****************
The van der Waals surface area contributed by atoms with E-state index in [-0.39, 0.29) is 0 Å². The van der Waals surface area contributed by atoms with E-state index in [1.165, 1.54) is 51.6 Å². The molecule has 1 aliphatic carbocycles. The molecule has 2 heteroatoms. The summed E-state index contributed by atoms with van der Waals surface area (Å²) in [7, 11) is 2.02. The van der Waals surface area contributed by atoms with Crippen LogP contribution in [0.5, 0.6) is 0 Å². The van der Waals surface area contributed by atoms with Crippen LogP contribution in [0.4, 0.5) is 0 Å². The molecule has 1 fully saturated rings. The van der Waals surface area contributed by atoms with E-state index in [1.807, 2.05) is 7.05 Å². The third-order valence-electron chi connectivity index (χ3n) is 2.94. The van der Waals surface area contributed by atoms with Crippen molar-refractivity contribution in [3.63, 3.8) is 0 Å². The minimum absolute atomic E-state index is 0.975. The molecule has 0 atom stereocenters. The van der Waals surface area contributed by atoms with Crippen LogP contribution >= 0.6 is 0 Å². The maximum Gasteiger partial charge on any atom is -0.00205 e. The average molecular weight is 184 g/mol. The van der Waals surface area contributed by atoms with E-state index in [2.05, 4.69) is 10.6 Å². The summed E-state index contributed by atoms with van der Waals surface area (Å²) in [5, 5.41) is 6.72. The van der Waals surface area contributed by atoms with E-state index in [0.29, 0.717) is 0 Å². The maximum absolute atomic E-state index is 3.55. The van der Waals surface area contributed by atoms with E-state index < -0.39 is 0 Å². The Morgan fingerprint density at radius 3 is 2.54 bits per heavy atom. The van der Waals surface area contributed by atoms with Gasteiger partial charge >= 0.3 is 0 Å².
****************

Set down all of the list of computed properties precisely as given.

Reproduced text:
The van der Waals surface area contributed by atoms with E-state index in [-0.39, 0.29) is 0 Å². The van der Waals surface area contributed by atoms with E-state index in [1.165, 1.54) is 51.6 Å². The molecule has 1 aliphatic carbocycles. The molecule has 2 heteroatoms. The summed E-state index contributed by atoms with van der Waals surface area (Å²) in [7, 11) is 2.02. The van der Waals surface area contributed by atoms with Crippen LogP contribution in [0.5, 0.6) is 0 Å². The van der Waals surface area contributed by atoms with Crippen LogP contribution in [0.4, 0.5) is 0 Å². The molecule has 1 fully saturated rings. The van der Waals surface area contributed by atoms with E-state index in [1.807, 2.05) is 7.05 Å². The third-order valence-electron chi connectivity index (χ3n) is 2.94. The van der Waals surface area contributed by atoms with Crippen molar-refractivity contribution in [3.63, 3.8) is 0 Å². The minimum absolute atomic E-state index is 0.975. The molecule has 0 atom stereocenters. The van der Waals surface area contributed by atoms with Crippen LogP contribution >= 0.6 is 0 Å². The maximum Gasteiger partial charge on any atom is -0.00205 e. The average molecular weight is 184 g/mol. The van der Waals surface area contributed by atoms with E-state index in [2.05, 4.69) is 10.6 Å². The summed E-state index contributed by atoms with van der Waals surface area (Å²) in [5, 5.41) is 6.72. The van der Waals surface area contributed by atoms with E-state index in [0.29, 0.717) is 0 Å². The maximum absolute atomic E-state index is 3.55. The van der Waals surface area contributed by atoms with E-state index < -0.39 is 0 Å². The Morgan fingerprint density at radius 3 is 2.54 bits per heavy atom. The van der Waals surface area contributed by atoms with Gasteiger partial charge >= 0.3 is 0 Å².